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Wednesday, March 6, 2013

The Good, Bad and Ugly--Reading Food Labels Can Help You Recognize Each One

It seems everyone today is interested in reading labels on food to see what it contains. That's a good thing. This hasn't always been the case. In fact, it only began in 1990 when the U.S. government required it through the passage of the Nutrition Labeling and Education Act (NLEA). It started with information on the ingredients, serving sizes and nutrition. Now it includes information on saturated fat and cholesterol, trans fat, calories, sodium, sugar, potassium, and fiber, just to name a few. Grocery stores are now clogged with shoppers standing in the aisles reading everything on cans, boxes and packages of food. All that information can be confusing.

Here's a simple way to find the most important information quickly on food labels.

Look for the Good
More is better when it comes to vitamins A, B, C, calcium and iron. Each one will be listed on food labels with the total grams and daily percentage of each that is contained in the food product. Twenty percent or more is good for bodies. Fiber is also good for the body. Fiber content should be 5 percent or above.

Recognize the Bad
Less is better when it comes to ingredients that are not good for the body, such as calories, saturated fat, trans fat, sodium, sugar and cholesterol. For most people, 2000 calories a day is enough.
A little sodium (2,300 mg a day) is needed for the body to function properly, but too much can cause your body to retain fluid and increase blood pressure. Too much fat and cholesterol leads to cardiovascular disease, and too much sugar leads to obesity, type II diabetes and cardiovascular disease.

Watch out for the Ugly
Monosodium glutamate (MSG) is a flavor enhancer commonly added to Chinese food, canned vegetables, soups and processed meats. Although it is allowed by the Food and Drug Administration (FDA), some people have adverse reactions from MSG, such as headache, rapid heart beat, nausea, and chest pain. If this is the case, look for it and avoid it.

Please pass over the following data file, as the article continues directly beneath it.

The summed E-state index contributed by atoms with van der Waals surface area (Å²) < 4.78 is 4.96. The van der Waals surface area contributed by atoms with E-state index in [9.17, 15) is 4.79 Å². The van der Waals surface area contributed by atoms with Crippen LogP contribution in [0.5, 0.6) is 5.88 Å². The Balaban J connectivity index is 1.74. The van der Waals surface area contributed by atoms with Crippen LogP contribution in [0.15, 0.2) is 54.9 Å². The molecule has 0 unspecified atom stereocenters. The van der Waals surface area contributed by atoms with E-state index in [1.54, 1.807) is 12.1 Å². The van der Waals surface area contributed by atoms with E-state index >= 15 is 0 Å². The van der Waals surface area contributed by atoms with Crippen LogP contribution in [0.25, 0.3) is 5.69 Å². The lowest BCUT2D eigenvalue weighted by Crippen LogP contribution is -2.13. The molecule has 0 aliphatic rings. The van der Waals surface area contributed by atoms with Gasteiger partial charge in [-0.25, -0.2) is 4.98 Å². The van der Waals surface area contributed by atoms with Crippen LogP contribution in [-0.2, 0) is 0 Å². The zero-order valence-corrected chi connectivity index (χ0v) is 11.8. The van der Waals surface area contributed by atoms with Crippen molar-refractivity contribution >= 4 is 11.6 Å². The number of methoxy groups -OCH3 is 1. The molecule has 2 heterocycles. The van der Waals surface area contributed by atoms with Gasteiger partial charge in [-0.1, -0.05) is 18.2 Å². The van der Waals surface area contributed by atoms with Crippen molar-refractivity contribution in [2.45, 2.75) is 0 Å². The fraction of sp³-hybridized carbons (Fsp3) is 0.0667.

Watch the Serving Sizes
Label information is based on serving size. If a serving size is two cookies and you eat four cookies, the ingredients double. That may be good for the vitamins, calcium and iron but it is bad for fat, sodium, sugar and calories.

Percent Daily Value
This is an easy guide for monitoring food intake. It appears at the right of the label, showing each nutrient as a percentage of daily total. It appears again at the bottom as a guide  to how many grams are recommended per nutrient per day.based on a 2,000 calorie diet.

You don't have to be a chemist to understand food labels. Just start reading. After a while, you'll get the hang of it. You will probably be amazed at what you have been eating in the past. From this point, it is just a matter of monitoring food ingredients on an ongoing basis for better health.

DISCLAIMER: The content or opinions expressed on this web site are not to be interpreted as medical advice. Please consult with your doctor or medical practictioner before utilizing any suggestions on this web site.